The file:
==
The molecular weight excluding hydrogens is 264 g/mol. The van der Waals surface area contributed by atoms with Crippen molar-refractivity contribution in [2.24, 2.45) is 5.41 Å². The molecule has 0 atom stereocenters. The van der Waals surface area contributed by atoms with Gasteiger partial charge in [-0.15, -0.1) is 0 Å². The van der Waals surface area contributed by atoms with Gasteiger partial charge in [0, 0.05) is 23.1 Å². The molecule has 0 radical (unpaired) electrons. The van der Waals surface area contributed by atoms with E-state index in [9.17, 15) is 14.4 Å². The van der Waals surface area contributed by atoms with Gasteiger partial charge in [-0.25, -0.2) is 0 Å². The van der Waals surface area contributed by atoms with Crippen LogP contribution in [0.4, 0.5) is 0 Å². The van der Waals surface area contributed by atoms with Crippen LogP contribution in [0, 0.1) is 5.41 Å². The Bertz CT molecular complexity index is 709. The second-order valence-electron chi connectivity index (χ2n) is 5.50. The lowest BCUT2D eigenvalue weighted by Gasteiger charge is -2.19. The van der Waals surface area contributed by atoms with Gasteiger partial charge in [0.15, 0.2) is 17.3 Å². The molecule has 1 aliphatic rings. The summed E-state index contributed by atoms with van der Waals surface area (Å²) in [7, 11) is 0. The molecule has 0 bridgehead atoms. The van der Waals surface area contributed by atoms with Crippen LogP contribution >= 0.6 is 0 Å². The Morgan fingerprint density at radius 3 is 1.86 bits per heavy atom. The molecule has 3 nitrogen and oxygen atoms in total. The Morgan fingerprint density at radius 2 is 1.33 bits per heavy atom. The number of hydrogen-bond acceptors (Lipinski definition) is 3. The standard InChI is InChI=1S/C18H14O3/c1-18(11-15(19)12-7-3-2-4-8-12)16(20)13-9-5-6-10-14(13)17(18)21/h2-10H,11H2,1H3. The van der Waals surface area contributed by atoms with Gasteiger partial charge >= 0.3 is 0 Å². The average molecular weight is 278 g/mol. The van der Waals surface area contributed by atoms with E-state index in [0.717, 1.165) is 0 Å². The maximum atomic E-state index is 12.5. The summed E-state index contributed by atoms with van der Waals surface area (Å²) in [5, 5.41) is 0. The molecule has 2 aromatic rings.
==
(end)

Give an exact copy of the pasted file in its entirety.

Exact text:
The molecular weight excluding hydrogens is 264 g/mol. The van der Waals surface area contributed by atoms with Crippen molar-refractivity contribution in [2.24, 2.45) is 5.41 Å². The molecule has 0 atom stereocenters. The van der Waals surface area contributed by atoms with Gasteiger partial charge in [-0.15, -0.1) is 0 Å². The van der Waals surface area contributed by atoms with Gasteiger partial charge in [0, 0.05) is 23.1 Å². The molecule has 0 radical (unpaired) electrons. The van der Waals surface area contributed by atoms with E-state index in [9.17, 15) is 14.4 Å². The van der Waals surface area contributed by atoms with Gasteiger partial charge in [-0.25, -0.2) is 0 Å². The van der Waals surface area contributed by atoms with Crippen LogP contribution in [0.4, 0.5) is 0 Å². The van der Waals surface area contributed by atoms with Crippen LogP contribution in [0, 0.1) is 5.41 Å². The Bertz CT molecular complexity index is 709. The second-order valence-electron chi connectivity index (χ2n) is 5.50. The lowest BCUT2D eigenvalue weighted by Gasteiger charge is -2.19. The van der Waals surface area contributed by atoms with Gasteiger partial charge in [0.15, 0.2) is 17.3 Å². The molecule has 1 aliphatic rings. The summed E-state index contributed by atoms with van der Waals surface area (Å²) in [7, 11) is 0. The molecule has 0 bridgehead atoms. The van der Waals surface area contributed by atoms with Crippen LogP contribution >= 0.6 is 0 Å². The Morgan fingerprint density at radius 3 is 1.86 bits per heavy atom. The molecule has 3 nitrogen and oxygen atoms in total. The Morgan fingerprint density at radius 2 is 1.33 bits per heavy atom. The number of hydrogen-bond acceptors (Lipinski definition) is 3. The standard InChI is InChI=1S/C18H14O3/c1-18(11-15(19)12-7-3-2-4-8-12)16(20)13-9-5-6-10-14(13)17(18)21/h2-10H,11H2,1H3. The van der Waals surface area contributed by atoms with Gasteiger partial charge >= 0.3 is 0 Å². The average molecular weight is 278 g/mol. The van der Waals surface area contributed by atoms with E-state index in [0.717, 1.165) is 0 Å². The maximum atomic E-state index is 12.5. The summed E-state index contributed by atoms with van der Waals surface area (Å²) in [5, 5.41) is 0. The molecule has 2 aromatic rings.